Nintendo has been one of the greatest names in video gaming for as long as home video gaming has existed. They changed the game with the introduction of the classic Nintendo Home Entertainment System in the 1980s, took things to the next level with the Super Nintendo, and peaked with the N64. They lost their way a little when Sony released the first PlayStation, but they found a way back into our hearts by taking a different route and giving us the Wii. More recently, they’ve started a new craze with the invention of the Nintendo Switch.
If you’ve been trying to buy a Nintendo Switch recently either for yourself or a child, you’ll know two things about it. Firstly they’re extremely popular, and secondly, they’re out of stock almost everywhere. Demand is outstripping supply almost everywhere, and even when they do return to stock, their prices can be vastly inflated. We’ll put it bluntly; if you’re dead set on getting a Nintendo Switch, we don’t think it’s possible to guarantee that you’ll get your hands on one this side of Christmas. We’ll tip our hats to you if you can manage it, but we think it’s unlikely.
Don’t despair if you’re one of the many people who wants a Switch and can’t find one at the moment. There are other ways to get your gaming fix that don’t involve buying a Switch, and also don’t involve spending big money on a more powerful gaming console. Try one of these alternative suggestions instead, and you might soon find that you’ve forgotten that you ever wanted a Switch in the first place!
Super NES Classic
The whole point of the Nintendo Switch is to play comparatively simple games with a classic feel. If that’s what you’re after, why not go back to the golden age of gaming and get yourself a Super NES Classic? Nintendo started selling these miniaturized versions of their classic console in 2017, and they’re still in stock in many places today. Relive your youth by playing some of the 21 games that come packaged with the console, including “Starfox” and a special edition of “Street Fighter 2.” It should go without saying, but obviously, “Super Mario World” and “Mario Kart” are included, too, as is “Donkey Kong Country” and “Legend of Zelda.” For an average price of less than one hundred dollars, what’s not to love?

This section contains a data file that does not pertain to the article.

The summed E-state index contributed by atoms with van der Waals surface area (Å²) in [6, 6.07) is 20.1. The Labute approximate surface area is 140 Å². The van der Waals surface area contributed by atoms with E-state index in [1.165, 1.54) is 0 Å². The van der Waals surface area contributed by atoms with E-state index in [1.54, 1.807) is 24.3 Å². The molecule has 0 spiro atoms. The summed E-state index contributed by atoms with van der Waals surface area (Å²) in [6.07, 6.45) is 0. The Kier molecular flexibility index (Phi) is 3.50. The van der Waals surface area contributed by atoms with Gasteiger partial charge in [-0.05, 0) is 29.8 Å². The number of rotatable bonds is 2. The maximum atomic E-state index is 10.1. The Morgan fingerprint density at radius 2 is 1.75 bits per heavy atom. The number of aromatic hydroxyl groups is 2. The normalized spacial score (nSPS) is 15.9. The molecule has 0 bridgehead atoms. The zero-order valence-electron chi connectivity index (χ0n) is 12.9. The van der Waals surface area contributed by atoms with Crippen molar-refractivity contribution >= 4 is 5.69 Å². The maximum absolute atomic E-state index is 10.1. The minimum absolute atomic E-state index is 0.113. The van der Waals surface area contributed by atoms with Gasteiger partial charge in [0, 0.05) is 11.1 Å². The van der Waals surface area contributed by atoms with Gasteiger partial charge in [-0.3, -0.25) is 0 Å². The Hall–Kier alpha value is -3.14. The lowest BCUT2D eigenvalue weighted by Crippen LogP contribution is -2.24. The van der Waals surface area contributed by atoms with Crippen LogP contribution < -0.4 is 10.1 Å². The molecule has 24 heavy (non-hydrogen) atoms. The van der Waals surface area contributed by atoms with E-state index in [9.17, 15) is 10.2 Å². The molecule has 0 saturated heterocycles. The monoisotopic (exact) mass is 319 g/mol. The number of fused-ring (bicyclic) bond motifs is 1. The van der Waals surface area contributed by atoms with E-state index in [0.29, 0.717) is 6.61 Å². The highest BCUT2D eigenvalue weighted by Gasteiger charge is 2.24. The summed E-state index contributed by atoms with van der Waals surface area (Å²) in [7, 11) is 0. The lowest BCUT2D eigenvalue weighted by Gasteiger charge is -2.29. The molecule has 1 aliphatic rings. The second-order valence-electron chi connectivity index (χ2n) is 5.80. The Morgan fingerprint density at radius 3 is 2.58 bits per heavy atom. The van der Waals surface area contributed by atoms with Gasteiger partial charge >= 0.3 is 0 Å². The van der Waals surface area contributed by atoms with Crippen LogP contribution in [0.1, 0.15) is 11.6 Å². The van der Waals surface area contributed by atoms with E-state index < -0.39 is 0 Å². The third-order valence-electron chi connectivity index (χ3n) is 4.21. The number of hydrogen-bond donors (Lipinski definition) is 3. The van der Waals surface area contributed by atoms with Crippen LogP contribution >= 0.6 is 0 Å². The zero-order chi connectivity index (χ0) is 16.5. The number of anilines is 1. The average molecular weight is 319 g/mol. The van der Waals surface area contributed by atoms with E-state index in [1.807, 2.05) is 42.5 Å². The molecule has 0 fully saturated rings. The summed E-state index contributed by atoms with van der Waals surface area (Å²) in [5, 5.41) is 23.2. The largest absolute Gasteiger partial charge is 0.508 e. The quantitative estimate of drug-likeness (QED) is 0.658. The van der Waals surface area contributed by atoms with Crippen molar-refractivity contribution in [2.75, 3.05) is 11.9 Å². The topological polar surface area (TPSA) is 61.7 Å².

Google finally made its debut on the gaming stage last year with the launch of Stadia. The platform is still finding its feet, but it’s come a long way in less than twelve months. The format of Stadia is borrowed from (or inspired by) the format of online slots websites. The success of online slots comes from the fact that they took casino games out of physical casinos and put them on the internet, breaking the connection between the game and the cabinet. These days you’ll find online slots websites everywhere, and they make huge amounts of money. Google is hoping to achieve the same thing with Stadia, which breaks the link between games and consoles. All the games are stored on a remote server, and you access them through the internet. That means all you need is a controller, a screen to play games on, and an internet connection. Brand new games are launched to Stadia every month, and they’re the same as the games your friends are playing on their more expensive PlayStations. Stadia isn’t as popular as online slots are just yet, but it’s working on it. Join the movement!